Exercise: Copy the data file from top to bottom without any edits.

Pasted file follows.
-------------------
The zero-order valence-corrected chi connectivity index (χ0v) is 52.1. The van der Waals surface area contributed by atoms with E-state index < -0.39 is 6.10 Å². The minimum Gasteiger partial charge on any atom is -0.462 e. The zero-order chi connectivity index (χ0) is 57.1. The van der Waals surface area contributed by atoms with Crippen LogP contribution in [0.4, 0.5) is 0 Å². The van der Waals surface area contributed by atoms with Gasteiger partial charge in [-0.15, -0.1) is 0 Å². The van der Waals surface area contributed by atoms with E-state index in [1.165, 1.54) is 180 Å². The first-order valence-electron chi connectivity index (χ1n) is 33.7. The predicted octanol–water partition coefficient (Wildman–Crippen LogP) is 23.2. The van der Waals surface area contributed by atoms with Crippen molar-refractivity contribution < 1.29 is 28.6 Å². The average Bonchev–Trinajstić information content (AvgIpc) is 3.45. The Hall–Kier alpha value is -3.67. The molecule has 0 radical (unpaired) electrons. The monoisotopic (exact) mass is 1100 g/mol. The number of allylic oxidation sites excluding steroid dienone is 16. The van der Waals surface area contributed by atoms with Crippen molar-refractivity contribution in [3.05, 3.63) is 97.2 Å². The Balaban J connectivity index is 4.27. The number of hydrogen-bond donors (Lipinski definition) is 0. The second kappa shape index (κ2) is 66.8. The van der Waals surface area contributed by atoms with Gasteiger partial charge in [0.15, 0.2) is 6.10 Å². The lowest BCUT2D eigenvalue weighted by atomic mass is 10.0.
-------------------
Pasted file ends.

The zero-order valence-corrected chi connectivity index (χ0v) is 52.1. The van der Waals surface area contributed by atoms with E-state index < -0.39 is 6.10 Å². The minimum Gasteiger partial charge on any atom is -0.462 e. The zero-order chi connectivity index (χ0) is 57.1. The van der Waals surface area contributed by atoms with Crippen LogP contribution in [0.4, 0.5) is 0 Å². The van der Waals surface area contributed by atoms with Gasteiger partial charge in [-0.15, -0.1) is 0 Å². The van der Waals surface area contributed by atoms with E-state index in [1.165, 1.54) is 180 Å². The first-order valence-electron chi connectivity index (χ1n) is 33.7. The predicted octanol–water partition coefficient (Wildman–Crippen LogP) is 23.2. The van der Waals surface area contributed by atoms with Crippen molar-refractivity contribution < 1.29 is 28.6 Å². The average Bonchev–Trinajstić information content (AvgIpc) is 3.45. The Hall–Kier alpha value is -3.67. The molecule has 0 radical (unpaired) electrons. The monoisotopic (exact) mass is 1100 g/mol. The number of allylic oxidation sites excluding steroid dienone is 16. The van der Waals surface area contributed by atoms with Crippen molar-refractivity contribution in [3.05, 3.63) is 97.2 Å². The Balaban J connectivity index is 4.27. The number of hydrogen-bond donors (Lipinski definition) is 0. The second kappa shape index (κ2) is 66.8. The van der Waals surface area contributed by atoms with Gasteiger partial charge in [0.15, 0.2) is 6.10 Å². The lowest BCUT2D eigenvalue weighted by atomic mass is 10.0.